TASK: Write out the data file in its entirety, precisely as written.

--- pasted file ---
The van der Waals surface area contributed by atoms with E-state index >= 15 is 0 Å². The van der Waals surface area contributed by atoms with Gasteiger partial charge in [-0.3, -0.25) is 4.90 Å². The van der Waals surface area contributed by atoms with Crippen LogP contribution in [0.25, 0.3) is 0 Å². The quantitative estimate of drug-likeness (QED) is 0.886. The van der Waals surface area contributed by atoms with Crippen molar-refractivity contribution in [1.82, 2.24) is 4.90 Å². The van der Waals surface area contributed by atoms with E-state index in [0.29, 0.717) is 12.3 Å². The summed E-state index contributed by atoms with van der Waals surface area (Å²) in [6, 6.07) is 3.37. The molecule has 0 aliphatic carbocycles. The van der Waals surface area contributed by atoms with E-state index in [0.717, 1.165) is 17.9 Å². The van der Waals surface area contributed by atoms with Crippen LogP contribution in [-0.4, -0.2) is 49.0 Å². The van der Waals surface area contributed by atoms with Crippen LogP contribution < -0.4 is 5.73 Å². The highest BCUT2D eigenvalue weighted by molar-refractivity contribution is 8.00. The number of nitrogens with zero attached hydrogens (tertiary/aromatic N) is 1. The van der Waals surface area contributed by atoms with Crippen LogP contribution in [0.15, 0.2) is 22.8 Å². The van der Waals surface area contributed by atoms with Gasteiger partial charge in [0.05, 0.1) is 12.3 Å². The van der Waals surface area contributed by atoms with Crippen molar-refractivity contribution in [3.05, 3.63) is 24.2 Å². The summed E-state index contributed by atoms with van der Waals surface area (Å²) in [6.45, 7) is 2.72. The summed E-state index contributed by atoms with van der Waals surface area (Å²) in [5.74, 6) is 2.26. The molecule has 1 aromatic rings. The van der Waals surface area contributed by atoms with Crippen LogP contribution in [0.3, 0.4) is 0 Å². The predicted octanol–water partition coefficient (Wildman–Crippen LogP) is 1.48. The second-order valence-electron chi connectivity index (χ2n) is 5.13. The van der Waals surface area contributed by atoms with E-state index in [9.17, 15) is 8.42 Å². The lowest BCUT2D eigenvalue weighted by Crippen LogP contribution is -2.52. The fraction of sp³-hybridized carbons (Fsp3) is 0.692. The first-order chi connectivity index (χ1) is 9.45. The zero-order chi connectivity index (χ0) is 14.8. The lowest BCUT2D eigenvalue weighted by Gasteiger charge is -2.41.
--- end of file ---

The van der Waals surface area contributed by atoms with E-state index >= 15 is 0 Å². The van der Waals surface area contributed by atoms with Gasteiger partial charge in [-0.3, -0.25) is 4.90 Å². The van der Waals surface area contributed by atoms with Crippen LogP contribution in [0.25, 0.3) is 0 Å². The quantitative estimate of drug-likeness (QED) is 0.886. The van der Waals surface area contributed by atoms with Crippen molar-refractivity contribution in [1.82, 2.24) is 4.90 Å². The van der Waals surface area contributed by atoms with E-state index in [0.29, 0.717) is 12.3 Å². The summed E-state index contributed by atoms with van der Waals surface area (Å²) in [6, 6.07) is 3.37. The molecule has 0 aliphatic carbocycles. The van der Waals surface area contributed by atoms with E-state index in [0.717, 1.165) is 17.9 Å². The van der Waals surface area contributed by atoms with Crippen LogP contribution in [-0.4, -0.2) is 49.0 Å². The van der Waals surface area contributed by atoms with Crippen LogP contribution < -0.4 is 5.73 Å². The highest BCUT2D eigenvalue weighted by molar-refractivity contribution is 8.00. The number of nitrogens with zero attached hydrogens (tertiary/aromatic N) is 1. The van der Waals surface area contributed by atoms with Crippen LogP contribution in [0.15, 0.2) is 22.8 Å². The van der Waals surface area contributed by atoms with Gasteiger partial charge in [0.05, 0.1) is 12.3 Å². The van der Waals surface area contributed by atoms with Crippen molar-refractivity contribution in [3.05, 3.63) is 24.2 Å². The summed E-state index contributed by atoms with van der Waals surface area (Å²) in [6.45, 7) is 2.72. The summed E-state index contributed by atoms with van der Waals surface area (Å²) in [5.74, 6) is 2.26. The molecule has 1 aromatic rings. The van der Waals surface area contributed by atoms with Crippen LogP contribution in [0.3, 0.4) is 0 Å². The predicted octanol–water partition coefficient (Wildman–Crippen LogP) is 1.48. The second-order valence-electron chi connectivity index (χ2n) is 5.13. The van der Waals surface area contributed by atoms with E-state index in [9.17, 15) is 8.42 Å². The lowest BCUT2D eigenvalue weighted by Crippen LogP contribution is -2.52. The fraction of sp³-hybridized carbons (Fsp3) is 0.692. The first-order chi connectivity index (χ1) is 9.45. The zero-order chi connectivity index (χ0) is 14.8. The lowest BCUT2D eigenvalue weighted by Gasteiger charge is -2.41.